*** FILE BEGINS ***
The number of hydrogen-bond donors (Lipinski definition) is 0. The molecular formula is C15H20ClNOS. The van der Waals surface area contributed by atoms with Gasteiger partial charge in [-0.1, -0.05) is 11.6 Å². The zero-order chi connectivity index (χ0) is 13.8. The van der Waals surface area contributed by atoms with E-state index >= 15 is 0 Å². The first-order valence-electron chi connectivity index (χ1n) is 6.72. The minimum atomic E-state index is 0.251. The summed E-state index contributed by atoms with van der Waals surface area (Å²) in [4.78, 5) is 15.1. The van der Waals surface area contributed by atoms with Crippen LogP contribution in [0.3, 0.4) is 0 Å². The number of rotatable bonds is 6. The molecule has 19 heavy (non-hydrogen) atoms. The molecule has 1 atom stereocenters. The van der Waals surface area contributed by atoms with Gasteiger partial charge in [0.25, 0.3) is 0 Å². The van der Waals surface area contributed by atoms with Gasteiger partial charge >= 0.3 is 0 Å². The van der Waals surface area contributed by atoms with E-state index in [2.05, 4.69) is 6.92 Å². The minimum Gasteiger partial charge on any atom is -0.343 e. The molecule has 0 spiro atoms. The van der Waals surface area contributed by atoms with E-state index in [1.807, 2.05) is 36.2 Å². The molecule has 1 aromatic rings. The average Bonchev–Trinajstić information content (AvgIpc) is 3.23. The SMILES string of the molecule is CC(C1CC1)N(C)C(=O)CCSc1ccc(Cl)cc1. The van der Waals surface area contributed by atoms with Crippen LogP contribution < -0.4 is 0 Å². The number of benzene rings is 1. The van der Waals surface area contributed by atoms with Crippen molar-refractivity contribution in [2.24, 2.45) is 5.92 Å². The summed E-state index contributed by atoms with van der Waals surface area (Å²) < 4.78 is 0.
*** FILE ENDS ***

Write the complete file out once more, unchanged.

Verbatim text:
The number of hydrogen-bond donors (Lipinski definition) is 0. The molecular formula is C15H20ClNOS. The van der Waals surface area contributed by atoms with Gasteiger partial charge in [-0.1, -0.05) is 11.6 Å². The zero-order chi connectivity index (χ0) is 13.8. The van der Waals surface area contributed by atoms with E-state index >= 15 is 0 Å². The first-order valence-electron chi connectivity index (χ1n) is 6.72. The minimum atomic E-state index is 0.251. The summed E-state index contributed by atoms with van der Waals surface area (Å²) in [4.78, 5) is 15.1. The van der Waals surface area contributed by atoms with Crippen LogP contribution in [0.3, 0.4) is 0 Å². The number of rotatable bonds is 6. The molecule has 19 heavy (non-hydrogen) atoms. The molecule has 1 atom stereocenters. The van der Waals surface area contributed by atoms with Gasteiger partial charge in [0.25, 0.3) is 0 Å². The van der Waals surface area contributed by atoms with Gasteiger partial charge >= 0.3 is 0 Å². The van der Waals surface area contributed by atoms with E-state index in [2.05, 4.69) is 6.92 Å². The minimum Gasteiger partial charge on any atom is -0.343 e. The molecule has 0 spiro atoms. The van der Waals surface area contributed by atoms with E-state index in [1.807, 2.05) is 36.2 Å². The molecule has 1 aromatic rings. The average Bonchev–Trinajstić information content (AvgIpc) is 3.23. The SMILES string of the molecule is CC(C1CC1)N(C)C(=O)CCSc1ccc(Cl)cc1. The van der Waals surface area contributed by atoms with Crippen LogP contribution < -0.4 is 0 Å². The number of benzene rings is 1. The van der Waals surface area contributed by atoms with Crippen molar-refractivity contribution in [2.24, 2.45) is 5.92 Å². The summed E-state index contributed by atoms with van der Waals surface area (Å²) < 4.78 is 0.